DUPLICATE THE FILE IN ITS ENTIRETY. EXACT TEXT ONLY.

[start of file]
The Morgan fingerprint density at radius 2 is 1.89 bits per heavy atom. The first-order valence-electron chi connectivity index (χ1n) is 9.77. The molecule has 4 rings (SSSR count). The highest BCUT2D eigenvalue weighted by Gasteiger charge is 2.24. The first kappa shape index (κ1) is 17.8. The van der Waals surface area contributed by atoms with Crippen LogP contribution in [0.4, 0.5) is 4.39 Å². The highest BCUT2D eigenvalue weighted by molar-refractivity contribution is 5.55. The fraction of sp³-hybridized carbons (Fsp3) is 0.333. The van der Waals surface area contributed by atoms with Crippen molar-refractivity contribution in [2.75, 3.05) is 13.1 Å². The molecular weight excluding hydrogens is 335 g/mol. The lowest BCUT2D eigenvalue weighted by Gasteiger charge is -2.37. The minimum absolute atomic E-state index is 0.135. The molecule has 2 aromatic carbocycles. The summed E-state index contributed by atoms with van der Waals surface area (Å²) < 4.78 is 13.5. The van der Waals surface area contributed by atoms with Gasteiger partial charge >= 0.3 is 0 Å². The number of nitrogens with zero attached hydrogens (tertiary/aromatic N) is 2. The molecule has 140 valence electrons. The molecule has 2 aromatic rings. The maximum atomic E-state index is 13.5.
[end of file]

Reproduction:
The Morgan fingerprint density at radius 2 is 1.89 bits per heavy atom. The first-order valence-electron chi connectivity index (χ1n) is 9.77. The molecule has 4 rings (SSSR count). The highest BCUT2D eigenvalue weighted by Gasteiger charge is 2.24. The first kappa shape index (κ1) is 17.8. The van der Waals surface area contributed by atoms with Crippen LogP contribution in [0.4, 0.5) is 4.39 Å². The highest BCUT2D eigenvalue weighted by molar-refractivity contribution is 5.55. The fraction of sp³-hybridized carbons (Fsp3) is 0.333. The van der Waals surface area contributed by atoms with Crippen molar-refractivity contribution in [2.75, 3.05) is 13.1 Å². The molecular weight excluding hydrogens is 335 g/mol. The lowest BCUT2D eigenvalue weighted by Gasteiger charge is -2.37. The minimum absolute atomic E-state index is 0.135. The molecule has 2 aromatic carbocycles. The summed E-state index contributed by atoms with van der Waals surface area (Å²) < 4.78 is 13.5. The van der Waals surface area contributed by atoms with Gasteiger partial charge >= 0.3 is 0 Å². The number of nitrogens with zero attached hydrogens (tertiary/aromatic N) is 2. The molecule has 140 valence electrons. The molecule has 2 aromatic rings. The maximum atomic E-state index is 13.5.